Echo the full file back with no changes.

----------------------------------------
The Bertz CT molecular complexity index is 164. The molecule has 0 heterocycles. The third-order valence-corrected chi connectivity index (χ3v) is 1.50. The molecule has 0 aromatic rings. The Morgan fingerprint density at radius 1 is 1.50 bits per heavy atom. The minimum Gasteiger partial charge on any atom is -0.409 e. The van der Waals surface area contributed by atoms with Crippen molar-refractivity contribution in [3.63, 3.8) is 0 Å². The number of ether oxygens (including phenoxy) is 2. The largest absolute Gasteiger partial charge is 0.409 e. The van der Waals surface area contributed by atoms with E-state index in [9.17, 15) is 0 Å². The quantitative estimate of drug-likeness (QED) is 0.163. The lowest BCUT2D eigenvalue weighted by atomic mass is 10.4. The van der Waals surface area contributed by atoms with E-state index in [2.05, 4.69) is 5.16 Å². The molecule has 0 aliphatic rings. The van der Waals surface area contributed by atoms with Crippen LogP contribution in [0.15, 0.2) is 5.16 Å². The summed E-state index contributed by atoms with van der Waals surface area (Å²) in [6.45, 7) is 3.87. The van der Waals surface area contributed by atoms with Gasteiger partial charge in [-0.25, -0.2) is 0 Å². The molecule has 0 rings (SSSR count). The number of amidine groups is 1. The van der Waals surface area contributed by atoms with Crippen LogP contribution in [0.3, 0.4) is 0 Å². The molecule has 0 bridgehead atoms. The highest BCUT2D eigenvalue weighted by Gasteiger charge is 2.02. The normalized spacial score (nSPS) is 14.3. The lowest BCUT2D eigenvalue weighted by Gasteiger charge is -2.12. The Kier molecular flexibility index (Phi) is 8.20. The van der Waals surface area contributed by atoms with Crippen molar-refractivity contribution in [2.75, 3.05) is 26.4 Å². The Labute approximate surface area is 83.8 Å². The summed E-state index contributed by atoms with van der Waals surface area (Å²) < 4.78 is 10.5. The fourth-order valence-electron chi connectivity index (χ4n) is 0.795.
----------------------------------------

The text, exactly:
The Bertz CT molecular complexity index is 164. The molecule has 0 heterocycles. The third-order valence-corrected chi connectivity index (χ3v) is 1.50. The molecule has 0 aromatic rings. The Morgan fingerprint density at radius 1 is 1.50 bits per heavy atom. The minimum Gasteiger partial charge on any atom is -0.409 e. The van der Waals surface area contributed by atoms with Crippen molar-refractivity contribution in [3.63, 3.8) is 0 Å². The number of ether oxygens (including phenoxy) is 2. The largest absolute Gasteiger partial charge is 0.409 e. The van der Waals surface area contributed by atoms with E-state index in [9.17, 15) is 0 Å². The quantitative estimate of drug-likeness (QED) is 0.163. The lowest BCUT2D eigenvalue weighted by atomic mass is 10.4. The van der Waals surface area contributed by atoms with E-state index in [2.05, 4.69) is 5.16 Å². The molecule has 0 aliphatic rings. The van der Waals surface area contributed by atoms with Crippen LogP contribution in [0.15, 0.2) is 5.16 Å². The summed E-state index contributed by atoms with van der Waals surface area (Å²) in [6.45, 7) is 3.87. The van der Waals surface area contributed by atoms with Gasteiger partial charge in [-0.25, -0.2) is 0 Å². The molecule has 0 rings (SSSR count). The number of amidine groups is 1. The van der Waals surface area contributed by atoms with Crippen LogP contribution in [0.3, 0.4) is 0 Å². The molecule has 0 bridgehead atoms. The highest BCUT2D eigenvalue weighted by Gasteiger charge is 2.02. The normalized spacial score (nSPS) is 14.3. The lowest BCUT2D eigenvalue weighted by Gasteiger charge is -2.12. The Kier molecular flexibility index (Phi) is 8.20. The van der Waals surface area contributed by atoms with Crippen molar-refractivity contribution in [2.75, 3.05) is 26.4 Å². The Labute approximate surface area is 83.8 Å². The summed E-state index contributed by atoms with van der Waals surface area (Å²) < 4.78 is 10.5. The fourth-order valence-electron chi connectivity index (χ4n) is 0.795.